Other Sprague lines emerged in North America. Some reportedly stem from other “three brothers” stories and some grew from lines of surname variations such as Spragg, Spriggs and a host of other variations. The earlier lines have proven difficult to tie to England or other European countries with well documented ship’s records or immigration records. Because of this the names which officially recorded their entry to North America have remained mysteries.

One thing can safely be assumed about the beginnings of the earlier Sprague lines in North America. Though they didn’t come on the Mayflower, they came in other similar small ships that crossed the Atlantic during the 17th century carrying passengers to the New World. The ships such as the Fortune, Anne, Sparrowhawk, Little James and Lion’s Whelp provided the same spartan, uncomfortable travel as described by Dr. Mike Haywood of Cornwall, England (website: http://www.mikehaywoodart.co.uk) in his introductions for his original paintings which are included here with his permission.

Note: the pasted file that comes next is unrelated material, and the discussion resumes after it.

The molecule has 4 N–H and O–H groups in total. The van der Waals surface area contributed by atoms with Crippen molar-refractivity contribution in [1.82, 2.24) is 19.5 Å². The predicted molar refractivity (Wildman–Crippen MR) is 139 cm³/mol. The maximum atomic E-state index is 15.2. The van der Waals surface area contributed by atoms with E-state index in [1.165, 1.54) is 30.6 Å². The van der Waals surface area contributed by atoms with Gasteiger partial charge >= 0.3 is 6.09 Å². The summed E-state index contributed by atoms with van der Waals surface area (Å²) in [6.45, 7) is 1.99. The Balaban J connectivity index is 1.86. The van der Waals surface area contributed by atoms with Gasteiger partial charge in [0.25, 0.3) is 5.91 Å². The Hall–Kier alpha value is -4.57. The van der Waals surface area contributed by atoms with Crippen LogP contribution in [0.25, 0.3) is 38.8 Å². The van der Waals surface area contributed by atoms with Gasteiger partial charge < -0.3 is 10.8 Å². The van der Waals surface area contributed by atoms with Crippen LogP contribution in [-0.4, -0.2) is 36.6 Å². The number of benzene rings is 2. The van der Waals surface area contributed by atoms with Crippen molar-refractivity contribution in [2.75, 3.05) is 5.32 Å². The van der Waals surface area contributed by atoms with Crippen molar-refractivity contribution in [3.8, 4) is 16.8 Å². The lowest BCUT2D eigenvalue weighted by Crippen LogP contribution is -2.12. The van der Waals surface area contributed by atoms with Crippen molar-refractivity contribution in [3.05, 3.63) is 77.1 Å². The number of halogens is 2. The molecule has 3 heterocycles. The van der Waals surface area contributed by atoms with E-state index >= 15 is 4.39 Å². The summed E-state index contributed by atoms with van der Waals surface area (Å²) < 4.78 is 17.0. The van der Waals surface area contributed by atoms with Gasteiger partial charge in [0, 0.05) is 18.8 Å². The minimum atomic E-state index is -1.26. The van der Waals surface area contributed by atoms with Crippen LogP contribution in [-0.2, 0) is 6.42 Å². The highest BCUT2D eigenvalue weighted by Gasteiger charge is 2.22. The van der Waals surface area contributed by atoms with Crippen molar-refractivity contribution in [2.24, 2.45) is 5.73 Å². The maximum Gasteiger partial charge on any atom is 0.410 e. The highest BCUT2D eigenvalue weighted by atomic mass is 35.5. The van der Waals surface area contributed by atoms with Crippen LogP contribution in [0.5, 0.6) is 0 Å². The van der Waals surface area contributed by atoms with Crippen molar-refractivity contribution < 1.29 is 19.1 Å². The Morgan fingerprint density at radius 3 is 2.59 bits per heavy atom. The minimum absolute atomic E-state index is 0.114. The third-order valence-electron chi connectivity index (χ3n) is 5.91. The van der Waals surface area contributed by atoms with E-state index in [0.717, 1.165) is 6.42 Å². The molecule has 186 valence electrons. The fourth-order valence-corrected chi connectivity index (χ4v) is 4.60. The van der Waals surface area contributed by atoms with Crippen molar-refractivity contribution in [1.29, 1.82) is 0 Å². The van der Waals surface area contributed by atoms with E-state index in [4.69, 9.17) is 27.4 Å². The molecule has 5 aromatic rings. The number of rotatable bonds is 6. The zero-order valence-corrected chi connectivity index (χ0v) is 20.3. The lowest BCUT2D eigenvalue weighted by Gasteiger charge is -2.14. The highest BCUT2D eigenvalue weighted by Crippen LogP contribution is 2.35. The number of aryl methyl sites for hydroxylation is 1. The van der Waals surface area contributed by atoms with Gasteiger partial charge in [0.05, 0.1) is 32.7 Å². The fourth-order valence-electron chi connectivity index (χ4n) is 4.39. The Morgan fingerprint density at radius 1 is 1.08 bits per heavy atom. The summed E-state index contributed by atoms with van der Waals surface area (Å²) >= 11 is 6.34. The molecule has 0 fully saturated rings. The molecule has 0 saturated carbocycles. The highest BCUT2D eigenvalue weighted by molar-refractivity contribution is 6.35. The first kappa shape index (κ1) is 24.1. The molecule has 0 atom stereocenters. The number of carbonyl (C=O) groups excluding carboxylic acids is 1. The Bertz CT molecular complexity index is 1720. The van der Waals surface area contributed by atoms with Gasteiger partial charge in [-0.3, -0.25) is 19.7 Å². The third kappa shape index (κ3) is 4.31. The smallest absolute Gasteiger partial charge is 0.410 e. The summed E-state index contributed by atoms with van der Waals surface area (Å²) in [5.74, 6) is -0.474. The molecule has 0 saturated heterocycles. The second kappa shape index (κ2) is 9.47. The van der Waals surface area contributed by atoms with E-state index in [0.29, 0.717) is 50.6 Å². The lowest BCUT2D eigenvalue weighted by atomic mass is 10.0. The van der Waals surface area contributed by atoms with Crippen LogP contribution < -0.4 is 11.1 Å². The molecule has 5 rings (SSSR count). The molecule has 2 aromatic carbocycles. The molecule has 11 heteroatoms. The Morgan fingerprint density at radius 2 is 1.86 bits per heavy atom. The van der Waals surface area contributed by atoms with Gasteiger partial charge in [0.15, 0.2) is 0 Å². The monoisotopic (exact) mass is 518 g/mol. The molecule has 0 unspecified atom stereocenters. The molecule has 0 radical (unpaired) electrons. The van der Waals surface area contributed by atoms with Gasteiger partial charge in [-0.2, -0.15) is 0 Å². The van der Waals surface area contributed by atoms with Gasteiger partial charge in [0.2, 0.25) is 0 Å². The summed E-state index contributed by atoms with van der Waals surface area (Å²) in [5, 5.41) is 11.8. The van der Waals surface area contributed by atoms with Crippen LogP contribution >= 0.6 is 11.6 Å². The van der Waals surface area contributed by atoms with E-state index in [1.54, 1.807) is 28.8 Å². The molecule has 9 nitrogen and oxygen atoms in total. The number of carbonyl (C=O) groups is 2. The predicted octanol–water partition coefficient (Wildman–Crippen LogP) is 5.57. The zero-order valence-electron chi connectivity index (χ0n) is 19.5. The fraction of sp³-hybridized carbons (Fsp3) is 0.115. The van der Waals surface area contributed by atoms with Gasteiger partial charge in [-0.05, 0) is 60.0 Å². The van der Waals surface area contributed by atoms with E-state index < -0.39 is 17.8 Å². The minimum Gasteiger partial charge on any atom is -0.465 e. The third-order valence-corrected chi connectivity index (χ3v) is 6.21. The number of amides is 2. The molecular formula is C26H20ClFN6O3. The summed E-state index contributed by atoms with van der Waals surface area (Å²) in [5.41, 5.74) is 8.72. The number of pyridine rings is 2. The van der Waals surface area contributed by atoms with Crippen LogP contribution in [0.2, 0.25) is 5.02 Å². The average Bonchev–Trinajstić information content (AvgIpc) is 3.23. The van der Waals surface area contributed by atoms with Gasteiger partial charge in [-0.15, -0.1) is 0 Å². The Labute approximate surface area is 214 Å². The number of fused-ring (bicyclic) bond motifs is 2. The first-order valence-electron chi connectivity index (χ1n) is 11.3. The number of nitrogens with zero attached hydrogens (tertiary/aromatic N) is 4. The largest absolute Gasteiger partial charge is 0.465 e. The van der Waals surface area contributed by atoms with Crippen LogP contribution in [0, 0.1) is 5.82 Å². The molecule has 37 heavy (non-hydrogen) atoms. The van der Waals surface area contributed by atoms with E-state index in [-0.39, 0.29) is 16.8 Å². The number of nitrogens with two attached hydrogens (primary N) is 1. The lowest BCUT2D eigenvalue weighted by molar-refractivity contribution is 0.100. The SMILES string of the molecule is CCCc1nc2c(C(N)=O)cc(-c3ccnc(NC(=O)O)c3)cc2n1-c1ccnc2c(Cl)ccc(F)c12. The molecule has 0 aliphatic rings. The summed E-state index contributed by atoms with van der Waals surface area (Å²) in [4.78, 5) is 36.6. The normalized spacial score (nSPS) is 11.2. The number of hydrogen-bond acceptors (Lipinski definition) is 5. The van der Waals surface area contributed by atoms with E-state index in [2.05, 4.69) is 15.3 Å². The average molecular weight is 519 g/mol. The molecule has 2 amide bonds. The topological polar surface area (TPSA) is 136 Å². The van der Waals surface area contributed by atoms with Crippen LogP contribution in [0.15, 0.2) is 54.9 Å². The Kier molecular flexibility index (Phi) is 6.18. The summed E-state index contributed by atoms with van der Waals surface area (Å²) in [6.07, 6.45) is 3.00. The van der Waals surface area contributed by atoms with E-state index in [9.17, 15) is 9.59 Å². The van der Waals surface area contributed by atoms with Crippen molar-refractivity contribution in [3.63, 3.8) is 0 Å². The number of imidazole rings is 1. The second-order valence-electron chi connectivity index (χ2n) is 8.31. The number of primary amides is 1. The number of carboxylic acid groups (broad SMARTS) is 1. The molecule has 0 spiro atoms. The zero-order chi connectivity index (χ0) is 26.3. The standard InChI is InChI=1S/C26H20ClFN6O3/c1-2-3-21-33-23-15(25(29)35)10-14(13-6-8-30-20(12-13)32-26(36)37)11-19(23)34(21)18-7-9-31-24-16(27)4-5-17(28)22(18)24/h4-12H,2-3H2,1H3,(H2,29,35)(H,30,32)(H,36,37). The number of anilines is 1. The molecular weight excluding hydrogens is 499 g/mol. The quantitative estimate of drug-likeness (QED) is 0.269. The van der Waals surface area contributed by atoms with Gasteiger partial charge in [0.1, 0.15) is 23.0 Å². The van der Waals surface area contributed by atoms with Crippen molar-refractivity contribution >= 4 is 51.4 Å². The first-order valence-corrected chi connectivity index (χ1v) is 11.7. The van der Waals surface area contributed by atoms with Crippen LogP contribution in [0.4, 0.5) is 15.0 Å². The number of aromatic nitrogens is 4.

In introducing his painting of the worsening weather conditions encountered by the Mayflower, Dr. Haywood comments:

"At this time, 383 years ago, the Mayflower's fortunes were changing once again. After leaving Plymouth, the first days of the voyage had passed with good winds and gently rolling seas. But now the black clouds to the North began to lumber heavily across the sky and the weather deteriorated rapidly. William Bradford described the event as follows:

'After they had enjoyed fair winds and weather for a season, they were encountered many times with cross winds........'

"The picture below is from my original painting which tries to capture the scene described in Bradford's account."

As the trip continued for what must have seemed like an eternity from which they could not possible survive, conditions deteriorated. Dr. Harwood continues:

"In 1620, at this time, fierce Atlantic storms are pounding the tiny Mayflower. Captain Jones is forced to take in every stitch of canvas and leave the vessel to drift helplessly like a piece of flotsam. The passengers are in the depths of misery, having to endure the fetid overcrowded conditions below decks. Seawater has soaked their bedding and clothes for weeks on end. William Bradford described the event as follows: